Three years on and people are still finding new ways to look at Grand Theft Auto V (2013). This time its French digital artist Hugo Arcier who has reinterpreted the game’s world without a population. He calls it GHOST CITY—a video installation that was first shown at his exhibition “Fantômes numériques” at Lux Scène Nationale from April 29th to July 9th earlier this year.
“The focus is put on architectural and graphic elements. It is a meditative and captivating experience,” writes Arcier about GHOST CITY. “This virtual universe solicits both the present (the experience of the artwork) and the memory.”
Arcier mentions that he was inspired by Titus Lucretius Carus’s philosophical poem De rerum natura (On the nature of things). Lucretius used the medium of poetry to explain the atomism to a Roman audience. It seems that Arcier is trying to do something similar, but using Grand Theft Auto V as a medium, which is perhaps more appropriate for a modern audience.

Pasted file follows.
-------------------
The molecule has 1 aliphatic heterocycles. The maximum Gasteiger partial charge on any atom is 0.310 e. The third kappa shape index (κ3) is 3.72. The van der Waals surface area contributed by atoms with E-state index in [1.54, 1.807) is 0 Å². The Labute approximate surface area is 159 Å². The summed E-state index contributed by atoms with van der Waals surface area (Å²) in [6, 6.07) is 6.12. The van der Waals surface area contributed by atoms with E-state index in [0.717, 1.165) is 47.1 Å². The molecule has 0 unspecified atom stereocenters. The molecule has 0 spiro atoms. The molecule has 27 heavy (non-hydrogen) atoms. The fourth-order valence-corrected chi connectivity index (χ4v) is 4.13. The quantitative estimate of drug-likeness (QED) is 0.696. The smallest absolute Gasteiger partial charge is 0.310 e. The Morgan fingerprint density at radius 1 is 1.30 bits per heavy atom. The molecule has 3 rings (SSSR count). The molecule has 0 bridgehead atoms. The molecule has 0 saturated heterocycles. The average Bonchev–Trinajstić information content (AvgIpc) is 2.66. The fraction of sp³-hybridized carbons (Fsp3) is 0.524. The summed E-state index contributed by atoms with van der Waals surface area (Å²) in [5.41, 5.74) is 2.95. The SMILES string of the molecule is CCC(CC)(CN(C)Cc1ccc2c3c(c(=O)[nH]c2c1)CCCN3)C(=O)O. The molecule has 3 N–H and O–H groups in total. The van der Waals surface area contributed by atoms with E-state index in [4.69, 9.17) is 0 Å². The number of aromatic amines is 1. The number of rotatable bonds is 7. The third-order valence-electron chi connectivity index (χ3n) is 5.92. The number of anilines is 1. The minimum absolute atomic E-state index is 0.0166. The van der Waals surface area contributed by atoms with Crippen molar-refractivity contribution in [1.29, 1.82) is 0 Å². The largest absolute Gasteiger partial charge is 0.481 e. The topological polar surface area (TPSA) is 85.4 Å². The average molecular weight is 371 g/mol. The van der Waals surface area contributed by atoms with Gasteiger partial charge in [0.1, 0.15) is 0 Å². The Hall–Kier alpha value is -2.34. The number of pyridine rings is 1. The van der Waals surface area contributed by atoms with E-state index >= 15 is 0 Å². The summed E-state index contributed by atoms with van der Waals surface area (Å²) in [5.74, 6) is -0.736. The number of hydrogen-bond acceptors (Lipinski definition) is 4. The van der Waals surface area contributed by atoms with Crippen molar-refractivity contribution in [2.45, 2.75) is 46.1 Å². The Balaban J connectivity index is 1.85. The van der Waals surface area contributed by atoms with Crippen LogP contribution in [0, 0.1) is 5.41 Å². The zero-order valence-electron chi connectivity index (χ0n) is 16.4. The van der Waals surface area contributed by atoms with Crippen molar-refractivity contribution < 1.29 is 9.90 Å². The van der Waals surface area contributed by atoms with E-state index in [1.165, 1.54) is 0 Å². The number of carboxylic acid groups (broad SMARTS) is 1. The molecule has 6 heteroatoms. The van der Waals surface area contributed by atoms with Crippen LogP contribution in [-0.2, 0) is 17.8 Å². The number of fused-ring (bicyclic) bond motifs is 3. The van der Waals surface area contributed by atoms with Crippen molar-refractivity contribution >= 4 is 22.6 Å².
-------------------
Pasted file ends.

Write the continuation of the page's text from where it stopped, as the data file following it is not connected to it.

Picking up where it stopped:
Significant in atomism is the idea that everything in nature can be reduced to either an atom or a void. This is something that Arcier’s reinterpretation of Grand Theft Auto V achieves visually: the game’s virtual landscapes are made textureless, all white shapes and shadow, while everything around it is a black void.
The point of seeing the world like this in terms of atomism is to free people of their fears, particularly of the supernatural and, in Lucretius’s time, the power of the Roman gods. The theory is that this leads to a state of tranquility and freedom from fear, and in Epicurean philosophy—from which atomism is derived—these two states are what lead to happiness in its highest form. Perhaps this is what Arcier wants us to see when we look upon GHOST CITY.
Arcier is hardly the first to present Grand Theft Auto V in a different light. Along with Kim Laughton’s haunting mod that turns the game into a black-and-white horizon, there is Rachel Rossin’s tribute to the game’s sunsets in “After GTA V,” Morten Rockford Ravn’s existentialist Grand Theft Auto V photography, and Brent Watanabe’s self-playing deer that was streamed 24/7 on Twitch.
Find out more about GHOST CITY on Arcier’s webpage.